On August 10, 1969, the Los Angeles couple Leno and Rosemary LaBianca were found murdered at their home by Rosemary's adult children. Leno LaBianca was a wealthy coin collector who owned a large collection of rare United States coins
The unknown killers had left a violent crime scene with words carved onto the two bodies with knives and written on the refrigerator in their blood the words "Helter Skelter", the title of a song.
The police found a metal case full of coin collector items and a gallon jar full of coins.
Police photograph (1) of Leno LaBianca's coin collection
The book is A Guide to the Grading of United States Coins
by Martin R. Brown and John W. Dunn, Fourth Edition published in 1964. The book below it appears to be a " Red Book
" or A Guide Book of United States Coins
by R. S. Yeoman, which has been published yearly since 1947.
Police photograph (2) of Leno LaBianca's coin collection
The coin albums appear similar to the "Library of Coins" albums with plastic inserts. Also seen are some modern United States Mint proof sets.
The LaBiancas were a wealthy couple, Leno owned a grocery store while Rosemary owned a dress shop. Both had adult children from previous marriages.
The police did not connect the LaBianca murders with murder the previous night of five people including actress Sharon Tate, Polish writer Wojciech Frykowski, Folger's Coffee heiress Abigail Folger, hairstylist Jay Sebring, and a teenage boy named Steven Parent. Reporters and others did connect the two crimes due to the savagery of the killings and the writing on the walls in blood and they were given the name the "Tate-LaBianca Murders".
Leno LaBianca was a serious coin collector who owned a collection valued at over $20,000. The fact that Leno was a numismatist was widely known by his friends and relatives.
The police concluded that theft was not a motive for the murders as many valuable and easily fenced items were left by the intruders, but they had to investigate Leno's coin collecting activities anyway.
In 1967 Leno showed another friend the collection including three suitcases full of uncirculated silver dollars which had a face value of $3,000. Leno also had several books full of various coins. $400 in uncirculated nickels were recovered from the trunk of Leno's vehicle.
The police found notes and business cards at the LaBianca home from numismatic organizations and coin dealers. They contacted the secretary of the American Numismatic Association of which Leno was a member. Also visited were several Los Angeles coin dealers.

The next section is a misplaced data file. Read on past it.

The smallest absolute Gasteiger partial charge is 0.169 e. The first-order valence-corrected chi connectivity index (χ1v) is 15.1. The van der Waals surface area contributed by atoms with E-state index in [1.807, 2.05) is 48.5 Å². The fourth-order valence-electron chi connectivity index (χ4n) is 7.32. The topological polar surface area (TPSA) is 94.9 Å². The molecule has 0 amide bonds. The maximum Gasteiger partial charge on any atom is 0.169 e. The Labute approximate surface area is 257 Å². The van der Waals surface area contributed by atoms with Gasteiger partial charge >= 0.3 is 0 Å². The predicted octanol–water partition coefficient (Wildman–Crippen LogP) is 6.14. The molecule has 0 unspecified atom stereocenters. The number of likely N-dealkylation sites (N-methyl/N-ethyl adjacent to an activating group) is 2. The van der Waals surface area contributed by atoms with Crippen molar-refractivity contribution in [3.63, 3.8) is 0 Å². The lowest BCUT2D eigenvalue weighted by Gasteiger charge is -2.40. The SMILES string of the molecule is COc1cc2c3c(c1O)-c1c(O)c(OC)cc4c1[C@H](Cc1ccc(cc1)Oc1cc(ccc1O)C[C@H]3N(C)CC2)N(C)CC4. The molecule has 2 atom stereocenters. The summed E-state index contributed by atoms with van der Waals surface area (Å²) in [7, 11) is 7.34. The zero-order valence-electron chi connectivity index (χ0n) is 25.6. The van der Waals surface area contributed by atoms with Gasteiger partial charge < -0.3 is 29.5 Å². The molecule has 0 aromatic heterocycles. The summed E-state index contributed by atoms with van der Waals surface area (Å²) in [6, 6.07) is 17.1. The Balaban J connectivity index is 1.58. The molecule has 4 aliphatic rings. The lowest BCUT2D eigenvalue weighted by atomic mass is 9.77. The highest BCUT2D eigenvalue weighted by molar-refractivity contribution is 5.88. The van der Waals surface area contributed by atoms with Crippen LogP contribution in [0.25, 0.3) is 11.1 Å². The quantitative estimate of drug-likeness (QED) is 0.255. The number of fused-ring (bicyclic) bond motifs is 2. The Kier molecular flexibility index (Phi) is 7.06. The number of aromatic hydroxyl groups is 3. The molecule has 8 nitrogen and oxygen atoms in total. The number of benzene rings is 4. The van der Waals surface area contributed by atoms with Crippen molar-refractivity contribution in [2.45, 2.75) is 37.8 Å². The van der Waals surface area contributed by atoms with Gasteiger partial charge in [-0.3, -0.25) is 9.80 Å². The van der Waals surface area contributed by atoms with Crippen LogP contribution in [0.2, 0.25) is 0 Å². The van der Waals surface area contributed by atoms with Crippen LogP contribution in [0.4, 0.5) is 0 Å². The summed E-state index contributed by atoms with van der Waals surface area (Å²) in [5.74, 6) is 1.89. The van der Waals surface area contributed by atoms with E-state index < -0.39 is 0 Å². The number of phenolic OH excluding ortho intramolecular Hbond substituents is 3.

The Coin Gallery Coin Shop owner told police that he had no transactions with Leno LaBianca.
The Superior Coin and Stamp Shop owner told police that he had numerous business transactions with Leno LaBianca. Leno had purchased many thousands of dollars of coins and the last purchase was in 1965 or 1966. This transaction involved approximately $5,000 worth of coins.
The Los Feliz Coin Shop owner was an acquaintance of Leno LaBianca. He stated that he went to the LaBianca residence in January 1969 and appraised a part of Leno's collection at $10,000 and described Leno's collection as "mint coins", both foreign and domestic. He sold a very rare 1909-S Indian Head penny
to Leno for $250.
The police found that Leno's neighbor was being investigated by the IRS for tax evasion of more than $100,000 and they found at his residence a collection of foreign coins and off-set [error?] minted coins.
In October 1969, the LaBianca detectives checked with the Los Angeles Sheriff's office about possible similar crimes. They learned of the murder of a Gary Hinman where there was also writing on the walls in blood. They also learned that the Hinman detectives had spoken with the girlfriend of one of the Hinman murder suspects who had been arrested a few days earlier with members of a group called the "Manson Family" for automobile theft.
The "Manson Family" was a group of young people who lived on a motion picture ranch in Los Angeles. The group was named after their leader, a 34 year old ex-convict named Charles Manson. Police later connected the "Manson Family" to the Hinman, Tate, and LaBianca murders, as well as many others.
It was found that some members of the Family had visited the house next door to the LaBianca's house several times in 1968 as the then resident was a friend.
Charles Manson appears to have been acting as a coin dealer as he sent two family members to London in 1968 to sell some rare coins and silver dollars. One returned to the United States and the other was found murdered in a London hotel room, again with blood messages on walls.
A Family member told police that after she returned from the LaBianca house, Leslie Van Houten, one of the LaBianca suspects, showed her eight dollars in change in a plastic sack. Because of Leno LaBianca's coin collection, the detectives were interested in the bag of change. The member told them that some of the coins she saw were from Canada.
The "Manson Murders" dominated the news for months. The story had everything from the movie industry to coin collecting. The criminal trials of the alleged killers went on for years. Charles Manson and Family members Charles Watson, Patricia Krenwinkel, and Leslie Van Houten were convicted of committing the LaBianca murders. Charles Manson died in prison in 2017 and the other three are still in California prisons.
Somewhere the LaBianca 1909-S Indian Head cent
is still out there. As professional coin grading and serial numbered slabs were far in the future in 1969, it would be almost impossible to locate. Some coin collector probably has the coin without knowing it's history.*** Moved by Staff moved to a more appropriate forum. ***